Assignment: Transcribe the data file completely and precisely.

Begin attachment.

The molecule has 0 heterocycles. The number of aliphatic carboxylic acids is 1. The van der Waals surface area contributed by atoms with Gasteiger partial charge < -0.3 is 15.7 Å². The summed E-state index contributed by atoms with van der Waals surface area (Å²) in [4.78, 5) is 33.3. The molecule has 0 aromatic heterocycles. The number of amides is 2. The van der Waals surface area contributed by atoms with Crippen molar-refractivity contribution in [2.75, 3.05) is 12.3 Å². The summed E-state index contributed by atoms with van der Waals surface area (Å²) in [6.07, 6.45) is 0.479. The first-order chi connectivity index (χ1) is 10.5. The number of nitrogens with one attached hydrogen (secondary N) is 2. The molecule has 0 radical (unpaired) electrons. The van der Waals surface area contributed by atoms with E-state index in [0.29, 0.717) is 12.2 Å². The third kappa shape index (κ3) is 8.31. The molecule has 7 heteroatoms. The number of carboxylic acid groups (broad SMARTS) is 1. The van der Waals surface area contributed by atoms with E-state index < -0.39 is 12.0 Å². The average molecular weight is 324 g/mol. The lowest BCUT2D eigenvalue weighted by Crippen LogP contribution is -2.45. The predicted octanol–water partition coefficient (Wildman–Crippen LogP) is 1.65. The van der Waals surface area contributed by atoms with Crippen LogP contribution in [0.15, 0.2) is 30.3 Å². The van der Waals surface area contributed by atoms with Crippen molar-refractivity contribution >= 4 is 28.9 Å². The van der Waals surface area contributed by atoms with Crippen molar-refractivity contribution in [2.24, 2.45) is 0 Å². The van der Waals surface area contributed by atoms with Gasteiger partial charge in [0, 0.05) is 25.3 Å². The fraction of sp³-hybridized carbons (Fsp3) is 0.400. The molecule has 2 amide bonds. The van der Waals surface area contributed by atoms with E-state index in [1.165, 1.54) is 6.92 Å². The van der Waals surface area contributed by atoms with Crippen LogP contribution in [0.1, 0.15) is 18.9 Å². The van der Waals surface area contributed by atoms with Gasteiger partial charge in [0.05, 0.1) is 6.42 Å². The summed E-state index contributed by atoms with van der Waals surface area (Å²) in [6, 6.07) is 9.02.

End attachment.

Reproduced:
The molecule has 0 heterocycles. The number of aliphatic carboxylic acids is 1. The van der Waals surface area contributed by atoms with Gasteiger partial charge < -0.3 is 15.7 Å². The summed E-state index contributed by atoms with van der Waals surface area (Å²) in [4.78, 5) is 33.3. The molecule has 0 aromatic heterocycles. The number of amides is 2. The van der Waals surface area contributed by atoms with Crippen molar-refractivity contribution in [2.75, 3.05) is 12.3 Å². The summed E-state index contributed by atoms with van der Waals surface area (Å²) in [6.07, 6.45) is 0.479. The first-order chi connectivity index (χ1) is 10.5. The number of nitrogens with one attached hydrogen (secondary N) is 2. The molecule has 0 radical (unpaired) electrons. The van der Waals surface area contributed by atoms with E-state index in [0.29, 0.717) is 12.2 Å². The third kappa shape index (κ3) is 8.31. The molecule has 7 heteroatoms. The number of carboxylic acid groups (broad SMARTS) is 1. The van der Waals surface area contributed by atoms with E-state index < -0.39 is 12.0 Å². The average molecular weight is 324 g/mol. The lowest BCUT2D eigenvalue weighted by Crippen LogP contribution is -2.45. The predicted octanol–water partition coefficient (Wildman–Crippen LogP) is 1.65. The van der Waals surface area contributed by atoms with Crippen LogP contribution in [0.15, 0.2) is 30.3 Å². The van der Waals surface area contributed by atoms with Crippen molar-refractivity contribution >= 4 is 28.9 Å². The van der Waals surface area contributed by atoms with Crippen molar-refractivity contribution in [2.24, 2.45) is 0 Å². The van der Waals surface area contributed by atoms with Gasteiger partial charge in [0, 0.05) is 25.3 Å². The fraction of sp³-hybridized carbons (Fsp3) is 0.400. The molecule has 2 amide bonds. The van der Waals surface area contributed by atoms with E-state index in [1.165, 1.54) is 6.92 Å². The van der Waals surface area contributed by atoms with Crippen LogP contribution in [0.1, 0.15) is 18.9 Å². The van der Waals surface area contributed by atoms with Gasteiger partial charge in [0.05, 0.1) is 6.42 Å². The summed E-state index contributed by atoms with van der Waals surface area (Å²) in [6, 6.07) is 9.02.